A Material Guide: The Real Cost of the Fibers You Wear

What are you wearing right now? (Yes, I mean it.)

Do you know what it's made from? Do you ever look at the label before you buy? Does natural always equal sustainable?

Sustainable fashion can be a minefield and with the surge in organic, fair trade baby clothes in Australia and beyond, we are taking a deeper look into what fibres truly are less harmful on the planet and better for the workers who produce them.

By bringing to light the problems in kids clothing, we better understand the direction that leads us to the solution. During these tumultuous, existential times, that is something I can get excited about.

Understanding the environmental consequences materials used in fashion have on the planet and our long-term health is critical to make more informed decisions around the clothes you put on your child and on yourself, however, it is not that easy to navigate through the jungle of fiber fabrications.

I have broken it down into the basics you should know about natural fibres such as cotton, linen, and hemp but also synthetic fibres like polyester which is made from finite fossil-fuels.

Naturals vs Synthetic Fibers

Technically, there are two types of textile fibers. Natural and synthetic.

Natural fibers come from nature, like cotton and flax (linen) or from animals, like silk and wool.

Synthetic fibers are, well, made from synthetic fibers of which the most common material is polyester.

When assessing whether a material is less harmful for the environment (bear in mind that even sustainably sourced fibers have an impact), the most common definition you will find is this: "sustainable’ is defined as development that “meets the needs of the present without compromising the ability of future generations to meet their own needs”.

So you see, it does not only come down to natural vs synthetic fibers, because when we look at cotton as an example, this so- called 'white gold' requires a lot of water. According to studies, it can take more than 2,700 litres of water to produce enough cotton for just one T-shirt.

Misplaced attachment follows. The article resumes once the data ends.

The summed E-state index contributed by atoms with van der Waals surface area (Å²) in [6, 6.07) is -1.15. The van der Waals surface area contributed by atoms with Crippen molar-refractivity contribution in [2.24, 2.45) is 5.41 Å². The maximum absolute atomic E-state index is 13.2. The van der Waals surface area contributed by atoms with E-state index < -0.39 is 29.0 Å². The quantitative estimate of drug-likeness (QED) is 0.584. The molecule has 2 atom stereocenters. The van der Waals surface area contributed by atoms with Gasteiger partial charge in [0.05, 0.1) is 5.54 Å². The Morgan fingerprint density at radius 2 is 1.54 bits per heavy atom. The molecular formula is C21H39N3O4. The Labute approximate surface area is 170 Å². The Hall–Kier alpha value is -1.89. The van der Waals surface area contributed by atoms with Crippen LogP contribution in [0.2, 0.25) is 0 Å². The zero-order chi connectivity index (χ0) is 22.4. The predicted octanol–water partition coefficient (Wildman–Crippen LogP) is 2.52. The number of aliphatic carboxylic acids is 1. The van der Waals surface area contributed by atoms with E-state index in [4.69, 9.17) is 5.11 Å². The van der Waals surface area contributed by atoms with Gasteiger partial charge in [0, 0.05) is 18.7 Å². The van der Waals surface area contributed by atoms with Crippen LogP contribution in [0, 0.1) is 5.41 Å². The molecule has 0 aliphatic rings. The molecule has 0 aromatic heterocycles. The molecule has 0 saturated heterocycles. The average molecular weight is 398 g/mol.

As a thumb rule, sustainable fashion should tick three boxes: it must not impinge on workers’ rights, animal rights, or harm the environment. Let's look at the break down in more detail.

A Material Guide by Fiber

Cotton

Cotton Field

Cotton is the most common material for clothing with over 25 million tons of cotton produced every year globally, making it the second most used fiber in the fashion industry after polyester. It's light and breathable, durable and soft.

While it is a natural fiber and can be grown organically without pesticides, the cotton plant needs a colossal amount of water to grow. Cotton production does not only take away water from those who don't have access to clean drinking water, but it further pollutes rivers and waterways along the way due to the use of chemicals in the production and dyeing process.

To be honest, there is so much more to say about cotton but in a nutshell, it's production is associated with a lot of pollution, exploitation, and slavery (yes, still in 2020) while it's also suggested that the introduction of GMO cotton (genetically modified cotton) has significantly deteriorated the life's of Indian farmers who now have to borrow even more money from independent loaners to grow their supposedly pesticide-free crops, finding themselves in risky and often life-threatening situations.

Organic Cotton

So, what about organic cotton? Currently less than 1% of global cotton production is organic, with an even smaller percentage being recycled.

Organic cotton is a more sustainable alternative to conventional cotton as it does not contain harmful pesticides and therefore does not pollute waterways. It is also cheaper than GMO cotton which makes it more affordable for farmers to grow and boost their income. Unfortunately, it still requires a lot of water. The most sustainable fabric would be to use recycled or up-cycled cotton which means that the cotton has already had another useful life, similar to post-consumer recycled paper where no new trees were harmed.

Recycling and composting are two very important end-of-life options to keep fashion waste out of landfills where they would otherwise emit methane, a toxic greenhouse gas that is causing climate change. Therefore it is really important to choose fibers that can be either given another life or composted back into nutrient-rich soil in true circular economy style.

Organic and Conventional Cotton Comparison


Synthetics: Polyester, nylon and acrylic

Polyester is the most common fiber used in fashion and the go-to for fast fashion brands as it is a cheap, versatile, wrinkle-resistant, and hydrophobic material. However, polyester being made from plastic (petroleum), doesn't break down and therefore contributes significantly to the world's plastic pollution.

Polyester, nylon and acrylics are all artificial fibres made from petrochemicals that are absorbed by the skin of the wearer, potentially impacting your overall health the more wear you get out of them.

While they don't consume as much water as cotton, every time you wash a polyester garment it releases microfibres into our waterways causing immense damage to our marine life and vital ecosystem.

Their heavy reliance on the fossil-fuel industries brings with it other detrimental issues including oil spills, methane emissions and wildlife disruption and biodiversity loss.

Fossil fuel industry producing synthetic fashion

Wool, leather and silk